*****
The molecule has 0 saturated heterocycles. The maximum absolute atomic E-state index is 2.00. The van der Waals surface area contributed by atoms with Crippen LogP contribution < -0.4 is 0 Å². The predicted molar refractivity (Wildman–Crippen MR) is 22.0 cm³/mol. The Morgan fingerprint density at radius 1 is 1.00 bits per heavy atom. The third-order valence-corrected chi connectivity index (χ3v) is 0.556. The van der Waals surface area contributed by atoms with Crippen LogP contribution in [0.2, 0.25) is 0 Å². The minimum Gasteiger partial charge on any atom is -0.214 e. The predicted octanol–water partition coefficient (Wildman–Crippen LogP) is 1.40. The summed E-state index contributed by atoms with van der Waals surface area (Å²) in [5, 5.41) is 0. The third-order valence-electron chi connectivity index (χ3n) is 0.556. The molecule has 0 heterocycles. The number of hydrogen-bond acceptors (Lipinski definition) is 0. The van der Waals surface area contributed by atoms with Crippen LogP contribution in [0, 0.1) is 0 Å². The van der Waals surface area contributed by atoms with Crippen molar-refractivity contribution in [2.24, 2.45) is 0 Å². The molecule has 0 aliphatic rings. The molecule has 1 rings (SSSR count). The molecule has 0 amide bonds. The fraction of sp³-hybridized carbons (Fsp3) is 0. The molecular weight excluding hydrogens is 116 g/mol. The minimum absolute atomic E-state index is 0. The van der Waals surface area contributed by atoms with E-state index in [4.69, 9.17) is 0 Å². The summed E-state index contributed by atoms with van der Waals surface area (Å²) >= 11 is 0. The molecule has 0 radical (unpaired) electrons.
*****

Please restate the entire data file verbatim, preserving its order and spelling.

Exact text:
The molecule has 0 saturated heterocycles. The maximum absolute atomic E-state index is 2.00. The van der Waals surface area contributed by atoms with Crippen LogP contribution < -0.4 is 0 Å². The predicted molar refractivity (Wildman–Crippen MR) is 22.0 cm³/mol. The Morgan fingerprint density at radius 1 is 1.00 bits per heavy atom. The third-order valence-corrected chi connectivity index (χ3v) is 0.556. The van der Waals surface area contributed by atoms with Crippen LogP contribution in [0.2, 0.25) is 0 Å². The minimum Gasteiger partial charge on any atom is -0.214 e. The predicted octanol–water partition coefficient (Wildman–Crippen LogP) is 1.40. The summed E-state index contributed by atoms with van der Waals surface area (Å²) in [5, 5.41) is 0. The third-order valence-electron chi connectivity index (χ3n) is 0.556. The molecule has 0 heterocycles. The number of hydrogen-bond acceptors (Lipinski definition) is 0. The van der Waals surface area contributed by atoms with Crippen LogP contribution in [0, 0.1) is 0 Å². The van der Waals surface area contributed by atoms with Crippen molar-refractivity contribution in [2.24, 2.45) is 0 Å². The molecule has 0 aliphatic rings. The molecule has 1 rings (SSSR count). The molecule has 0 amide bonds. The fraction of sp³-hybridized carbons (Fsp3) is 0. The molecular weight excluding hydrogens is 116 g/mol. The minimum absolute atomic E-state index is 0. The van der Waals surface area contributed by atoms with E-state index in [4.69, 9.17) is 0 Å². The summed E-state index contributed by atoms with van der Waals surface area (Å²) >= 11 is 0. The molecule has 0 radical (unpaired) electrons.